• Sometimes rebuilding populations of native plants and animals is a simple process of restocking breeding individuals to an area

Video focus questions forest fires
Video Focus Questions: Forest Fires

  • Climate impact on frequency, intensity of fires

  • Human impact on frequency, intensity of fires

  • Natural recovery from fires

  • Restoration efforts

  • Importance of forests

Forest restoration
Forest Restoration

  • Lumber companies routinely replant forests that they have harvested

  • Mechanical restoration results in a monoculture of uniformly placed trees

  • Japan was almost completely deforested at the end of WWII, now more than 60% is forested

  • Today: Largest reforestation in China; 50 billion trees have been planted over the past 50 years

Forest restoration1
Forest Restoration

  • Urban planting important

  • 2007: UN announced “billion tree campaign”

  • Historically, fire has been important in controlling vegetation in savannas

  • Settlers eliminated fire and grazing by native animals → shrub and tree growth

  • Accumulated veg. is cleared before fires are started; herbicides prevent re-growth

Forest restoration2
Forest Restoration

  • Sequoia National Park: 70 years of fire suppression → dense undergrowth → more fuel for destructive fires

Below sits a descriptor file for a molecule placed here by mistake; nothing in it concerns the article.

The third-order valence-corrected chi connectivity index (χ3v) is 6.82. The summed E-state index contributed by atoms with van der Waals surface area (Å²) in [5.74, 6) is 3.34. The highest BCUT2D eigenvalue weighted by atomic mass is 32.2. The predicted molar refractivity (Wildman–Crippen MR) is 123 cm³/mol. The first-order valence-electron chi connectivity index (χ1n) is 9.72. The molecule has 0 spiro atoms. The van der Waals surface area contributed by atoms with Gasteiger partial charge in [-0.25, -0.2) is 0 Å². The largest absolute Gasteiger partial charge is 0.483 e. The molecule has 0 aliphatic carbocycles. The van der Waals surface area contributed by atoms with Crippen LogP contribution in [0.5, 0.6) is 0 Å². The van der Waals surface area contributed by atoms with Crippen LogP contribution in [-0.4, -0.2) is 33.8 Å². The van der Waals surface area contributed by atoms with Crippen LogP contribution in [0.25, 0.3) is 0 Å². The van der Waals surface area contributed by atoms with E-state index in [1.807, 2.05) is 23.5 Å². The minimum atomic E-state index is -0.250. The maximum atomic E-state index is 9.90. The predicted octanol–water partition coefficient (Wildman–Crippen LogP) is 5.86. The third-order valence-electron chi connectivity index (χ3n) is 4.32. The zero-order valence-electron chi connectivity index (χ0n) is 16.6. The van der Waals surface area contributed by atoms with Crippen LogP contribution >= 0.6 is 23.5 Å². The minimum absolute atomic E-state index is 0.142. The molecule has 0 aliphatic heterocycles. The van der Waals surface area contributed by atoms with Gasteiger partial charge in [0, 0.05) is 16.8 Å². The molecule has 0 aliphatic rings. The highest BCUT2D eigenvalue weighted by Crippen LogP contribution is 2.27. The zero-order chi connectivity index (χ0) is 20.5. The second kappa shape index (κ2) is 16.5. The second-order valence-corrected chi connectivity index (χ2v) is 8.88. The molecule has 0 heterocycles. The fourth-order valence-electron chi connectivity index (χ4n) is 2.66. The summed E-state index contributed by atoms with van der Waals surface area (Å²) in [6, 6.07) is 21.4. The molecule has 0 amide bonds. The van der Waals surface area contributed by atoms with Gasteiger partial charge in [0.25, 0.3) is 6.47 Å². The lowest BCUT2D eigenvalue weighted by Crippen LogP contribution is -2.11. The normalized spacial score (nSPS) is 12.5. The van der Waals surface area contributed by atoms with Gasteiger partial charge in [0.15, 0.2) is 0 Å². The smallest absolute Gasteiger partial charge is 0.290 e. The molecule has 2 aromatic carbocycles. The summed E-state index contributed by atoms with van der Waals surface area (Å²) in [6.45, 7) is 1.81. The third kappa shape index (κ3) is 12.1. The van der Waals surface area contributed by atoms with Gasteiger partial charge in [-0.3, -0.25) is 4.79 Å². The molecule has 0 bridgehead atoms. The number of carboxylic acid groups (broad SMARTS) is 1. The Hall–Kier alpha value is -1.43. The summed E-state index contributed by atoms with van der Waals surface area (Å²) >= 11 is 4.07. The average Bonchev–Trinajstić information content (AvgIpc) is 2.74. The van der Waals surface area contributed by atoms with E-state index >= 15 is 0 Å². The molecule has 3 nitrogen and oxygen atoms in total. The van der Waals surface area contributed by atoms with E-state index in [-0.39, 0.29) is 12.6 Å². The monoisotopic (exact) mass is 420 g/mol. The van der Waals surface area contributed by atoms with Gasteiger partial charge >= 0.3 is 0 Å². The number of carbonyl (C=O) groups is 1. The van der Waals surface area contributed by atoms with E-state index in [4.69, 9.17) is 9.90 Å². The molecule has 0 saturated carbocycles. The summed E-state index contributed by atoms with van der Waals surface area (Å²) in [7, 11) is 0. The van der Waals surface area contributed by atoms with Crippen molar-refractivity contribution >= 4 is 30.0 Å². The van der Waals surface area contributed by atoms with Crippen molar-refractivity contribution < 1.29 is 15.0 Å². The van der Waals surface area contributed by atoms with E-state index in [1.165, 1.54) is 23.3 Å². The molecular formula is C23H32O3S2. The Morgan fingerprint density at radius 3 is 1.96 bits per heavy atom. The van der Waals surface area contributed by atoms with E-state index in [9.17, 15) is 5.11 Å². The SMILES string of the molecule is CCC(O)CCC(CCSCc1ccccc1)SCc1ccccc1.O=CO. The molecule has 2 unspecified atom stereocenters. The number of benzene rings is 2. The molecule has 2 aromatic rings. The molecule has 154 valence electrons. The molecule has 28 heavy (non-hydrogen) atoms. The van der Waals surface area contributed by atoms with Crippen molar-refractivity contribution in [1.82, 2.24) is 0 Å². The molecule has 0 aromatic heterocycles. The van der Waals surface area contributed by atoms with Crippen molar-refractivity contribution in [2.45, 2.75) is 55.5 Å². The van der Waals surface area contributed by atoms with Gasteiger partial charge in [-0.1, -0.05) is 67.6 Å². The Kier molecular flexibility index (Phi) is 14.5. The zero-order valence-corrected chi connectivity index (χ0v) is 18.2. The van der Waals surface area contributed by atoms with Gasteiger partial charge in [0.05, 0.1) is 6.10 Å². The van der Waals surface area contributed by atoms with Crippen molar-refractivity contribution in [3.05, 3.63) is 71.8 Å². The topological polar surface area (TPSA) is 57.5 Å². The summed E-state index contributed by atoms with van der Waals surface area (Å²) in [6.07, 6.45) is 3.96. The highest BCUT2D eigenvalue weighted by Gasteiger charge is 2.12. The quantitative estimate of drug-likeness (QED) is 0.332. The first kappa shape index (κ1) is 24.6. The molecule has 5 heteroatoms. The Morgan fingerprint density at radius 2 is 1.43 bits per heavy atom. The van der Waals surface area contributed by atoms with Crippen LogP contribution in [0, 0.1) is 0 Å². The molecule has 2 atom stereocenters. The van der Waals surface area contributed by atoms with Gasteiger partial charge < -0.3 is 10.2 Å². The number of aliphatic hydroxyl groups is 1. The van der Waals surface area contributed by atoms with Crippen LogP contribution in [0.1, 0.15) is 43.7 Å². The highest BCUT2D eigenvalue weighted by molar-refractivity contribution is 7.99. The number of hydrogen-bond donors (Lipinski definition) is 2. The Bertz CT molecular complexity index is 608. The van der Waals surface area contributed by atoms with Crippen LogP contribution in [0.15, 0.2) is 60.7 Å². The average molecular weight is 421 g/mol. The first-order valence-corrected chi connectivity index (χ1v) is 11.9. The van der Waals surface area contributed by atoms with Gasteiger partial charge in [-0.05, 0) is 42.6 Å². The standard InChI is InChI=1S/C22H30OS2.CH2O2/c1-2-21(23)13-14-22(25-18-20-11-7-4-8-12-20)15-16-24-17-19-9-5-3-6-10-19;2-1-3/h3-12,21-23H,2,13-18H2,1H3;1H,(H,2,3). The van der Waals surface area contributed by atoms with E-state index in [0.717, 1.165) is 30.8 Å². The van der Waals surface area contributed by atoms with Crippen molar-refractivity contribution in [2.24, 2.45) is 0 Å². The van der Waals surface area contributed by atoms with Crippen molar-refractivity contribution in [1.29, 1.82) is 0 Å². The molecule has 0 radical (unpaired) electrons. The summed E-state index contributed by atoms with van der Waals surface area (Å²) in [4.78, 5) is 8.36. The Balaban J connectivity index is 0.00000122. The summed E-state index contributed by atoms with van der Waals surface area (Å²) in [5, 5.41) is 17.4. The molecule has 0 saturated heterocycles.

Prairie restoration
Prairie Restoration

  • Before European settlement, prairies covered most of the middle U.S.

  • Tall-grass: eastern edge of the Great Plains. Less than 2% remains

  • Fire is also crucial for prairie restoration; kills many weedy species and removes nutrients (esp. N)

  • The Nature Conservancy has established many preserves to protect tallgrass prairies

Prairie restoration1
Prairie Restoration

  • Huge areas of short-grass prairie are being preserved

  • Bison help maintain prairies; with fire, an important tool in restoration

Wetland and stream restoration
Wetland and Stream Restoration

  • Wetlands occupy < 5% of US land; 1/3 of all endangered species spend at least part of their lives in wetlands

  • Until recently governments encouraged drainage for development

  • 1972 Clean Water Act began protecting streams and wetlands by requiring discharge permits for dumping waste into sfc waters

Wetland and stream restoration1
Wetland and Stream Restoration

  • For wetlands, sometimes all that’s needed is to stop destructive forces

  • The Everglades is a fresh water river that comes from springs that has been diverted, causing 90% of wading birds to be lost

  • It is hoped that by restoring the former flow will allow the biological community to recover

Wetland and stream restoration2
Wetland and Stream Restoration

  • The Chesapeake Bay is a drowned river valley with fresh and salty water mixing

  • Overfishing, sewerage discharge, silt, heavy metals, toxic chemicals from industry and agriculture, oil spills and habitat destruction are causing a loss of productive fisheries

  • Restoration = minimal success

Wetland and stream restoration3
Wetland and Stream Restoration

  • Cities: artificial wetlands provide a low-cost way to filter sewerage

  • Stabilizing stream banks, stopping pollution, controlling invasive species, preventing erosion are restoring streams

  • Remediation means finding remedies from problems involving noninvasive techniques

  • Reclamation implies using intense physical or chemical methods to repair ecosystems